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Is there an easy and cheap way to make a portable freezer? Answered

I'm in need of a portable freezer to freeze ice in an ice vest to allow usage when I don't have access to a conventional freezer. 

I know that there are retail portable freezer that run up to the hundreds. I had the thought of using dry ice in some manner. However, I'm not familiar enough with freezers or dry ice to even know where to start on this kind of thing.

Any help would be greatly appreciated! 


Since you are not a techy type I would suggest a 12 volt cooler that suites your needs.

You can get one for as little as $44.00


Actually, I'm a more techy then I am chemical! I have no issues doing wiring if it will serve my needs. I just though dry ice would work for this, what with the tag line of "five times colder then wet ice!" i see on packs.

As for the coolers, do they get cold enough to freeze the icepacks your talking about?

The advantage of the Chemical Ice Pack no hydro you just need a styrofoam cooler and the Instant Cold Pack.

A chemical Ice Pack or an Instant Cold Pack is a device that consists of two bags; one bag containing water, inside a bag containing Ammonium nitrate, calcium ammonium nitrate or urea. When the inner bag of water is broken by squeezing the package, it is allowed to dissolve the solid in an endothermic reaction. This reaction absorbs heat from the surroundings, quickly lowering the pack's temperature.

The chemical Ice packs and the coolers are the same in that it depends on which one you get and how you use them as to whether they will freeze or just cool.


Oh! Those kind of ice packs! Thats actually a genius solution to this! I thought you were talking about the ice pack sheets for some reason...anyways, this should work! Thanks!


3 years ago

Move to northern Canada anytime except July and August. Place cardboard box outside at night. Frozen with no moving parts. ---- Might need to line it with metal to keep the bears out of it.

/me slow clap

I actually live in south Canada (Better known as Montana). I did give this a thought, but, sadly, the ice vest would be used for conventions, and none of them take place in the winter. Go figure...

I live in NE Montana, otherwise known as NEMONT which is what one of the phone companies named itself. Hence I have first hand knowledge of the freezing capacity. One of the first things new people learn --- Don't leave groceries in the car unless you actually want them frozen.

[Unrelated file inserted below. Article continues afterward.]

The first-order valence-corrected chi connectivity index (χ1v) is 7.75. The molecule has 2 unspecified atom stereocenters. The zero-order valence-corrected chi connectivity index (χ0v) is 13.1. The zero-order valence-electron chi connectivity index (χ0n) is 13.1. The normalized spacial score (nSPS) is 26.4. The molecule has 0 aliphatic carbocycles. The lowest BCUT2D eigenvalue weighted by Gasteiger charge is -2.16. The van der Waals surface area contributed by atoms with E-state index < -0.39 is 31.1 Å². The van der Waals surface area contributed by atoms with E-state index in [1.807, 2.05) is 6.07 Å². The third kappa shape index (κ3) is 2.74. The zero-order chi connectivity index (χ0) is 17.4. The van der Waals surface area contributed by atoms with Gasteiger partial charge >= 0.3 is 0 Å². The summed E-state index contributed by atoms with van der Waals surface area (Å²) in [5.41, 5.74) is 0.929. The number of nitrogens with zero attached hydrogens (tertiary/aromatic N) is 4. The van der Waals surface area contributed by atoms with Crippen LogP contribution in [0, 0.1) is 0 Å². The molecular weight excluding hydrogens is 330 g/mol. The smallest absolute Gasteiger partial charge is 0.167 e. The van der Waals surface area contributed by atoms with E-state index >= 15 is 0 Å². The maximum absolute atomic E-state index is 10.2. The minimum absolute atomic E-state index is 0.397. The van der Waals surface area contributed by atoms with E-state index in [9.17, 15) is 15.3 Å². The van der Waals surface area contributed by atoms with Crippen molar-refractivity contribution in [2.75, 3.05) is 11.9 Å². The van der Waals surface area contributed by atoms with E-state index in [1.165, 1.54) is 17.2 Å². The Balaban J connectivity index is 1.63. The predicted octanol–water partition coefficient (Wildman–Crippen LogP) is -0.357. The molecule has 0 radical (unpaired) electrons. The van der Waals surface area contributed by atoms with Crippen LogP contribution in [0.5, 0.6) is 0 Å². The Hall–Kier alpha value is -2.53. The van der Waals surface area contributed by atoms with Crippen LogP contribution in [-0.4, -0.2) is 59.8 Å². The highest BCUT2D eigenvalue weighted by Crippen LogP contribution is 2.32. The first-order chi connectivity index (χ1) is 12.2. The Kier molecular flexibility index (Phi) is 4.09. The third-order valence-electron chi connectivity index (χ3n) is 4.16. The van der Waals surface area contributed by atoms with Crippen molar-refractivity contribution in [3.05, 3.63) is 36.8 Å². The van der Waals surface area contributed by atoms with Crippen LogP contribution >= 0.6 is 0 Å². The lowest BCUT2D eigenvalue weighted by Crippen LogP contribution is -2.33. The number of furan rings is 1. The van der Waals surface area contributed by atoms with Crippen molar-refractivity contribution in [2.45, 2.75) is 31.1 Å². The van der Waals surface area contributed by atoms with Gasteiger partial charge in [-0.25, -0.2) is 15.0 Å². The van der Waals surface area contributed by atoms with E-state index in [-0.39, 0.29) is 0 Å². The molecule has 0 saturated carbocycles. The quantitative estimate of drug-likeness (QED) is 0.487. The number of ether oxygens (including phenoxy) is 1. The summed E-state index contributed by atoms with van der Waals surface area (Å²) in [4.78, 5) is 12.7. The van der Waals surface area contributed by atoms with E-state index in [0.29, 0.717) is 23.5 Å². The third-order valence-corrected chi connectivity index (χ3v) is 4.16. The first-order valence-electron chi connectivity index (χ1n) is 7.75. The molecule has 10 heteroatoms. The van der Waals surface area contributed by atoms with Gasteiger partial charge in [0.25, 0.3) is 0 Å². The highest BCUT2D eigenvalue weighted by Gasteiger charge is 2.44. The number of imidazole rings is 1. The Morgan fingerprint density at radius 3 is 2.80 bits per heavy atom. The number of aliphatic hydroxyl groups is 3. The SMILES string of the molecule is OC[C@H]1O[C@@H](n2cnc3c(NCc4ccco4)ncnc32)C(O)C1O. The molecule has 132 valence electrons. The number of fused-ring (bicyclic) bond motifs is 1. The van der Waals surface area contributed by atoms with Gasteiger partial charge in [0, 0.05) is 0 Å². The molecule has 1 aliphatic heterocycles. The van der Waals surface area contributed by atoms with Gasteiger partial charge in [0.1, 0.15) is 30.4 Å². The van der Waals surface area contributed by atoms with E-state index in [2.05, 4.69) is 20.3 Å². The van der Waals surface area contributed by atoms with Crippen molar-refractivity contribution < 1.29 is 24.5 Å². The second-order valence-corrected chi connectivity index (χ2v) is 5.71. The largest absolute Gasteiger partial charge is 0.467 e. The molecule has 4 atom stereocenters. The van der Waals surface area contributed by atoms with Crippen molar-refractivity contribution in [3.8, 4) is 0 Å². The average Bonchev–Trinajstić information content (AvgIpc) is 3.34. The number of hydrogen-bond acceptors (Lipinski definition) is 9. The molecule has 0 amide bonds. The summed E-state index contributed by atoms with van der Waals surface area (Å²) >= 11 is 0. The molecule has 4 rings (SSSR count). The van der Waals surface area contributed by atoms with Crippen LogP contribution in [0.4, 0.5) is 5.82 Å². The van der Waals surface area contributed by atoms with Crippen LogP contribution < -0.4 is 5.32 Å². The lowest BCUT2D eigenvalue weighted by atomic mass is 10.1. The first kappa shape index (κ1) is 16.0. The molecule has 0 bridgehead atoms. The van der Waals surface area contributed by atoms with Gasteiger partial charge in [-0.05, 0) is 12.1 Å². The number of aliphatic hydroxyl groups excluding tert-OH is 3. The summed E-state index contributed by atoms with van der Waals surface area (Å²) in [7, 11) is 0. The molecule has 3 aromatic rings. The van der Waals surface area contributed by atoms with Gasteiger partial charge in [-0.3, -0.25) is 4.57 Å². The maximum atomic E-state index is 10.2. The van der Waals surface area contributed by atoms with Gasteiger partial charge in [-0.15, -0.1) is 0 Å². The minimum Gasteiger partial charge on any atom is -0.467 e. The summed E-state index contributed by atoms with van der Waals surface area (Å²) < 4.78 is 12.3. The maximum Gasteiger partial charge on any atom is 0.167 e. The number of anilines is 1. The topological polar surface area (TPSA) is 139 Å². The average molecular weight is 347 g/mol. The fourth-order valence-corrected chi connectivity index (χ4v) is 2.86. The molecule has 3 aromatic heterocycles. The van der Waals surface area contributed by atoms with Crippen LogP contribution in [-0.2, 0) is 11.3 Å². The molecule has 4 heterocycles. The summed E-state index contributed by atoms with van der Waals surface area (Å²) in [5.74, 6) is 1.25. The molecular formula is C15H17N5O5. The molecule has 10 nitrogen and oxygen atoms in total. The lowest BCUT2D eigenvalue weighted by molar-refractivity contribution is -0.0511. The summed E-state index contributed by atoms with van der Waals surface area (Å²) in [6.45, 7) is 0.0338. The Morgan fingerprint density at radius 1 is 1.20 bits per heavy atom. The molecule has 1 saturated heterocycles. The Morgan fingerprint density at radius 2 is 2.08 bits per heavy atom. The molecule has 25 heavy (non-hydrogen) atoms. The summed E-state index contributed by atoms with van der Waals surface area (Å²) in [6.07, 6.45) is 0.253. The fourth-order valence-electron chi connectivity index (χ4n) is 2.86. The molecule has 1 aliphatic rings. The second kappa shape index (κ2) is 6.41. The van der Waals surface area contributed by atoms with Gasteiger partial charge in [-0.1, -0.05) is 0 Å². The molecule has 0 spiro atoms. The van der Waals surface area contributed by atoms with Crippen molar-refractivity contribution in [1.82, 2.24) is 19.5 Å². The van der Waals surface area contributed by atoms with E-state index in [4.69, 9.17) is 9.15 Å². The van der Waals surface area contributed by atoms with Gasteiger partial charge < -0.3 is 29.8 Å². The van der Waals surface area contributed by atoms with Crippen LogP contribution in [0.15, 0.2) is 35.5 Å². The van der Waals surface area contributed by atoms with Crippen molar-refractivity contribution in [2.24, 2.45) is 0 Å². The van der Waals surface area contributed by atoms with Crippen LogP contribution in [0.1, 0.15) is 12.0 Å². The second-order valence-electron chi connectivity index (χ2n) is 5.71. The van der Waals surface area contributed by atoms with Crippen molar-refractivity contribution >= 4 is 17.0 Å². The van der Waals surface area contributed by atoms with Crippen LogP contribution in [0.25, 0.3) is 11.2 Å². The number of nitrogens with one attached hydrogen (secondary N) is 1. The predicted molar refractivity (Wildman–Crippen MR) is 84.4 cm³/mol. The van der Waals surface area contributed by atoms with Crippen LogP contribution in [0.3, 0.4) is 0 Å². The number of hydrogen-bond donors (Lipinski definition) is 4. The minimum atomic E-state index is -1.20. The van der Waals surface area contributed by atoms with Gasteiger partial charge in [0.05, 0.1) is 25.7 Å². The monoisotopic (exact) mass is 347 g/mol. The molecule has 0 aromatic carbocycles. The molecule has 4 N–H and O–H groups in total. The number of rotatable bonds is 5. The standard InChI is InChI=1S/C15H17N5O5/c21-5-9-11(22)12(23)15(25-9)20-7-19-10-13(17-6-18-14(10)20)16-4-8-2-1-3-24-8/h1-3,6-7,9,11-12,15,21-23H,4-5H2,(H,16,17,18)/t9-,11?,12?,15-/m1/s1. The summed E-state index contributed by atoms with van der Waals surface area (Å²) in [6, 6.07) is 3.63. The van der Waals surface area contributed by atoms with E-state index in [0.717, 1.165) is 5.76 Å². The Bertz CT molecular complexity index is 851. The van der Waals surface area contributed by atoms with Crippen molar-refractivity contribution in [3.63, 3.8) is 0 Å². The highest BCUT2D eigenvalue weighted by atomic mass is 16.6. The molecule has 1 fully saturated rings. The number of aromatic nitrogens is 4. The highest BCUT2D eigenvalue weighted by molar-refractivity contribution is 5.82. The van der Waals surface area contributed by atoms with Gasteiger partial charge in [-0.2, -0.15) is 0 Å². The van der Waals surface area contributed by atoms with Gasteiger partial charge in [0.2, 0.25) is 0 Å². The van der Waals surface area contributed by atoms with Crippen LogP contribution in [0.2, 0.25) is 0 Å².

What kind of conventions?

Nemont, eh? Small world! I work at VisionNet in Great Falls, which is partial owned by the Nemont telco. And I think everyone makes that mistake [leaving groceries in the car]. Once.

And mostly cosplay-related conventions. Comi-Con, sakura-con, a few gaming conventions.

By the way, an idea I once kicked around was to set up an underground storage tank with heat exchanger tubing running through it. Fill it with water and open it up in the winter and let it freeze solid. In the spring, close it up and insulate it. In the summer run fluid through the exchange tubing and get all the air conditioning you could ever want. Probably be able to make and run a refrigerator for it also.

I just thought of another one chemical Ice packs you can get them for as little as $0.25


The latent heat of sublimation of dry ice is lower than that of water ice. I would assume that means you'd need a lot of it to cool the vest enough.

Question: How much power can you throw at this ? How much water are you trying to freeze ?

Power *may* be iffy. I'd like to keep it something I can keep in a cooler, but if need be, I can wire it up. It'd be used mainly in a hotel room.

Water would be only a few cups. The plan for the vest is to use the ice sheets that have pockets of fluid and cut those to size for pockets on the vest.

The plans for the vest can change, as right now it relies on a freezer.

I did look into this. Both for cooling on my person (which I do plan to do via the Wristify) and by making a freezer.

I do have some, so I might have to look into making test box of sorts to try maknig them into a freezer.

I did at first, but I'm a touch more believing of it now. I found some cheap peltiers and did a Jimmy rigged test of sorts, that, shockingly, worked.

I'm still a touch hesatant that it will work well enough for my purposes, but since it'll take me no more then an hour to rig one up for portable uses, it's worth a shot.

A human emits about 60W at rest, far more when working. For the cell to beat your body's own ability to cool it would have to shift the same kind of power levels.